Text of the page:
Family Xmas Traditions

It’s 18th December and the festive ambience in my apartment intensifies apace. To be honest, though, how could GJ Strachan not be flushed with yuletide ardour after the greeting of ‘Bollocks’ from behind door 18 of my Tourettes advent calendar?

Augmenting yuletide spirit further, the unmistakable redolence of mulled wine, a bowl of satsumas, and the newly printed Christmas Radio Times magazine hang heavy in yours truly’s lounge.

The Radio Times probably won’t get read and the satsumas will remain uneaten throughout the season; but hey, this waste is a family tradition and folklore dictates this annual tardiness remains in place.

Wanting to maintain festive familial institutions further I’ve ordered a full turkey for Christmas Day’s festive smorgasbord. This despite the breast being the only element of the poultry consumed. which, in a world where people starve, some may opine as shameful waste.

Weirdly, some may say, 25th December wouldn’t seem the same without removing giblets from the uncooked bird as soon as the chrimbo pressies are unwrapped. It’s a deeply unpleasant job, but I pull through it from knowing I’ve Strachan family customs to uphold.

Another traditions which clan folklore decrees must be upheld shortly after St Nick’s visit is the eating of a full English Breakfast. This predominantly shallow fried feast to be troughed once the turkey is prepped and oven in situ.

If wishing to be particularly asinine, I could also add at this juncture of the day it’s traditional to ignite the oven prior to the turkeys incarceration. However, you’ll be relieved to hear I’m not going to reach that level of descriptive granularity…… Although, I have actually just failed that aim.

Not all Xmas Day customs followed me from my fledgling years into adulthood. For instance, after fleeing the nest in my early 20’s, I was robbed of the annual opportunity to surreptitiously steal segments of my brother Ian’s Terrys Chocolate Orange.

Additionally, while meandering rudderless through that life juncture I no longer received gifts of Oor Wullie or The Broons annuals. These cartoon strip yarns, made famous in the Sunday Post and revealing escapades of two Scottish clans, ordinarily one of the first entries on our Ian or my boyhood Christmas lists.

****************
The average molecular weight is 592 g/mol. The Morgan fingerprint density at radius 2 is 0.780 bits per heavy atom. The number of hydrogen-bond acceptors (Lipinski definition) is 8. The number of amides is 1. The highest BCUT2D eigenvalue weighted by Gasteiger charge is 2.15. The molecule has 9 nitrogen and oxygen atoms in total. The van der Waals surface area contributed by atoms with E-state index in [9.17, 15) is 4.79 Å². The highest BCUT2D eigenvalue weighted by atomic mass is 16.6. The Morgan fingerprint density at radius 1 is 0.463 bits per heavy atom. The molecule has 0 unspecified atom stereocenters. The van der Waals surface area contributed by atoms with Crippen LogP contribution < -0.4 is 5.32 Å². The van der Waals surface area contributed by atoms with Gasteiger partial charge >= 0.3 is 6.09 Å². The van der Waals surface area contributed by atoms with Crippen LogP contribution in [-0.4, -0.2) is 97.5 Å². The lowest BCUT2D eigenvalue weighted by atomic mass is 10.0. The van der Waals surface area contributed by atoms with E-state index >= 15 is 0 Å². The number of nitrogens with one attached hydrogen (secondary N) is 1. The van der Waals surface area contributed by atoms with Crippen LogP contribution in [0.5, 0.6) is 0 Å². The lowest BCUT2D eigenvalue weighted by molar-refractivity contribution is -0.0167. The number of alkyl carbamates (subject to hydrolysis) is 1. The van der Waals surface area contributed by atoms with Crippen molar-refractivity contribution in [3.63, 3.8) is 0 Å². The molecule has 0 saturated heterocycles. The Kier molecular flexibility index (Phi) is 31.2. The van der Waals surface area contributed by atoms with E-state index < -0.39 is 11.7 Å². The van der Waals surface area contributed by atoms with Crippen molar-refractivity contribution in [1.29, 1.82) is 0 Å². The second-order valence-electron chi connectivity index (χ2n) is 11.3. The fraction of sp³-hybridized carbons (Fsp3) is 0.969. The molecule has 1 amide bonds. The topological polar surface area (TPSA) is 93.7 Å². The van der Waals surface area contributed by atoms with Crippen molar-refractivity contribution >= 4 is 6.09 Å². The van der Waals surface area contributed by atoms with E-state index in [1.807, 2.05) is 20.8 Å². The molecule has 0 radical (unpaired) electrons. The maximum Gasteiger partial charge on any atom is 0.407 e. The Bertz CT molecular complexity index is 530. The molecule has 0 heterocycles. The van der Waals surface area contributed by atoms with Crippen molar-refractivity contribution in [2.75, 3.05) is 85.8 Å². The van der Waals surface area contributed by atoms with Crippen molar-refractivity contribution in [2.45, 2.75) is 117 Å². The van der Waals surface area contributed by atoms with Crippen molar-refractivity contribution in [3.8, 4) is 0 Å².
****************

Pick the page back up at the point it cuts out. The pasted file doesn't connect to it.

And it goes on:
Another habit of yuletide in childhood was our kid and my habit on kneeling on (and breaking) plastic Subbuteo players from table football teams received as festive trinkets. This cloddishness resulting in, prior to the Queens Xmas Speech conclusion, our once 11-a-side matches becoming enforced 5-a-side contests.

This lack of players consequential of knee caused collateral damage affording extra pitch space for surviving footballers, allowing Ian and I additional space in to cheat by dragging the plastic counters ball wards.

This chicanery leading to heated arguments between me and my younger sibling. Disagreements resulting in angrily throwing the undamaged players at each other. These fits of pique, generally as teatime turkey sandwiches were served, rendering all the remaining players on both sides no longer fit for purpose.

You may wonder why we didn’t play the table football game on the actual table. A move which would’ve negated against kneeling on these miniature plastic team members, subsequently reducing chances of the fractious episodes which arrived later.

The answer to that inquiry quite simply that on Christmas Day our dining table was ordinarily scattered with either food or a family of five’s Xmas gifts.. Amongst the latter our kids mysteriously diminishing Terrys Chocolate Orange and my old man’s box of Eat Me dates.

Unlike the choccy treat, dates something I’d never dream of covertly pilfering. To be honest, I don’t even recall witnessing my dad ever eating the dates… Perhaps he made up for this apparent indifference to dates by also pilfering Ian’s chocolate orange segments.

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